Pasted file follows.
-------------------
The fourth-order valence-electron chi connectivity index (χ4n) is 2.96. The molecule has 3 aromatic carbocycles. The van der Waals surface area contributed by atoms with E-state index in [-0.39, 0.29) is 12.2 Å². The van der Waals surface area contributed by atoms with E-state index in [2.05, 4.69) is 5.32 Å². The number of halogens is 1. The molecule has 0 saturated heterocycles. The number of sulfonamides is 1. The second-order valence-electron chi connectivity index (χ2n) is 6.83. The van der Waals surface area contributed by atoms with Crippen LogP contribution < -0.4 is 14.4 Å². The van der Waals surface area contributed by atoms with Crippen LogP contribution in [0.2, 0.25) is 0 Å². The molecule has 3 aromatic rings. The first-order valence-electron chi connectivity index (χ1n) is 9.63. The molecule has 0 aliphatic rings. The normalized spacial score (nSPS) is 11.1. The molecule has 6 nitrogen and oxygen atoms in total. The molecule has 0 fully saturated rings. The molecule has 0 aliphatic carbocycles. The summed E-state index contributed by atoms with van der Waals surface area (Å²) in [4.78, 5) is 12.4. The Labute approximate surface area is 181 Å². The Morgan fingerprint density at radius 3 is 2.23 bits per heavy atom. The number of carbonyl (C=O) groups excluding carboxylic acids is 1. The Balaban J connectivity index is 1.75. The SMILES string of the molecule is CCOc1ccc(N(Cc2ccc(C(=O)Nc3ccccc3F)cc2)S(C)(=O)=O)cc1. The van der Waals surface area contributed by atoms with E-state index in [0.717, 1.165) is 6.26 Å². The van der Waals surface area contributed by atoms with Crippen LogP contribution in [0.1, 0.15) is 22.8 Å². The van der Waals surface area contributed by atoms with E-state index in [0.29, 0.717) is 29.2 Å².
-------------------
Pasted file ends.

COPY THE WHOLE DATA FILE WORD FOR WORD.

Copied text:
The fourth-order valence-electron chi connectivity index (χ4n) is 2.96. The molecule has 3 aromatic carbocycles. The van der Waals surface area contributed by atoms with E-state index in [-0.39, 0.29) is 12.2 Å². The van der Waals surface area contributed by atoms with E-state index in [2.05, 4.69) is 5.32 Å². The number of halogens is 1. The molecule has 0 saturated heterocycles. The number of sulfonamides is 1. The second-order valence-electron chi connectivity index (χ2n) is 6.83. The van der Waals surface area contributed by atoms with Crippen LogP contribution < -0.4 is 14.4 Å². The van der Waals surface area contributed by atoms with Crippen LogP contribution in [0.2, 0.25) is 0 Å². The molecule has 3 aromatic rings. The first-order valence-electron chi connectivity index (χ1n) is 9.63. The molecule has 0 aliphatic rings. The normalized spacial score (nSPS) is 11.1. The molecule has 6 nitrogen and oxygen atoms in total. The molecule has 0 fully saturated rings. The molecule has 0 aliphatic carbocycles. The summed E-state index contributed by atoms with van der Waals surface area (Å²) in [4.78, 5) is 12.4. The Labute approximate surface area is 181 Å². The Morgan fingerprint density at radius 3 is 2.23 bits per heavy atom. The number of carbonyl (C=O) groups excluding carboxylic acids is 1. The Balaban J connectivity index is 1.75. The SMILES string of the molecule is CCOc1ccc(N(Cc2ccc(C(=O)Nc3ccccc3F)cc2)S(C)(=O)=O)cc1. The van der Waals surface area contributed by atoms with E-state index in [0.717, 1.165) is 6.26 Å². The van der Waals surface area contributed by atoms with Crippen LogP contribution in [0.1, 0.15) is 22.8 Å². The van der Waals surface area contributed by atoms with E-state index in [0.29, 0.717) is 29.2 Å².